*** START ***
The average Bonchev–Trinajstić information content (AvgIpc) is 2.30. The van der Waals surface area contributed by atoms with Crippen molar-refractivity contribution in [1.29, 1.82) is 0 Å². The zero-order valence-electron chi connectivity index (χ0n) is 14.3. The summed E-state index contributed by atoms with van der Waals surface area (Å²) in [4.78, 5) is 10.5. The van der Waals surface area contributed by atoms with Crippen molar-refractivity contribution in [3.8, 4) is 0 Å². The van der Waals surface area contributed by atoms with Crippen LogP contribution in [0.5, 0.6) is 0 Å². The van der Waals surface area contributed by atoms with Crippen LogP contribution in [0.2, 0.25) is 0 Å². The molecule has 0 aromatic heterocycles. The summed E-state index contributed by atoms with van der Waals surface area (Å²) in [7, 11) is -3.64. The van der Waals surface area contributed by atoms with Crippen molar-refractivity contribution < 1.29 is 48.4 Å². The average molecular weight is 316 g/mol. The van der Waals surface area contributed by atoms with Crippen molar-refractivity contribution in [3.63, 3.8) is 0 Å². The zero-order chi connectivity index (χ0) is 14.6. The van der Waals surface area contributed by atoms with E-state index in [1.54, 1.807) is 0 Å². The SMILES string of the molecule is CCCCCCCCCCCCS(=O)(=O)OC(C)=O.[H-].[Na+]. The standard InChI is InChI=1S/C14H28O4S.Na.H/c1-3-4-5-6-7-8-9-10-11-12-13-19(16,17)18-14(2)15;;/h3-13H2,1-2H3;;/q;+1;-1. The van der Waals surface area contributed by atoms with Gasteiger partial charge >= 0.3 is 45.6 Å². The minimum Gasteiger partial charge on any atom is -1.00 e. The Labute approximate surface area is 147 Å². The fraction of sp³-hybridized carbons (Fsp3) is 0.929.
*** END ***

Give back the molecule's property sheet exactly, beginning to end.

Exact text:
The average Bonchev–Trinajstić information content (AvgIpc) is 2.30. The van der Waals surface area contributed by atoms with Crippen molar-refractivity contribution in [1.29, 1.82) is 0 Å². The zero-order valence-electron chi connectivity index (χ0n) is 14.3. The summed E-state index contributed by atoms with van der Waals surface area (Å²) in [4.78, 5) is 10.5. The van der Waals surface area contributed by atoms with Crippen molar-refractivity contribution in [3.8, 4) is 0 Å². The van der Waals surface area contributed by atoms with Crippen LogP contribution in [0.5, 0.6) is 0 Å². The van der Waals surface area contributed by atoms with Crippen LogP contribution in [0.2, 0.25) is 0 Å². The molecule has 0 aromatic heterocycles. The summed E-state index contributed by atoms with van der Waals surface area (Å²) in [7, 11) is -3.64. The van der Waals surface area contributed by atoms with Crippen molar-refractivity contribution < 1.29 is 48.4 Å². The average molecular weight is 316 g/mol. The van der Waals surface area contributed by atoms with Crippen molar-refractivity contribution in [3.63, 3.8) is 0 Å². The zero-order chi connectivity index (χ0) is 14.6. The van der Waals surface area contributed by atoms with E-state index in [1.54, 1.807) is 0 Å². The SMILES string of the molecule is CCCCCCCCCCCCS(=O)(=O)OC(C)=O.[H-].[Na+]. The standard InChI is InChI=1S/C14H28O4S.Na.H/c1-3-4-5-6-7-8-9-10-11-12-13-19(16,17)18-14(2)15;;/h3-13H2,1-2H3;;/q;+1;-1. The van der Waals surface area contributed by atoms with Gasteiger partial charge >= 0.3 is 45.6 Å². The minimum Gasteiger partial charge on any atom is -1.00 e. The Labute approximate surface area is 147 Å². The fraction of sp³-hybridized carbons (Fsp3) is 0.929.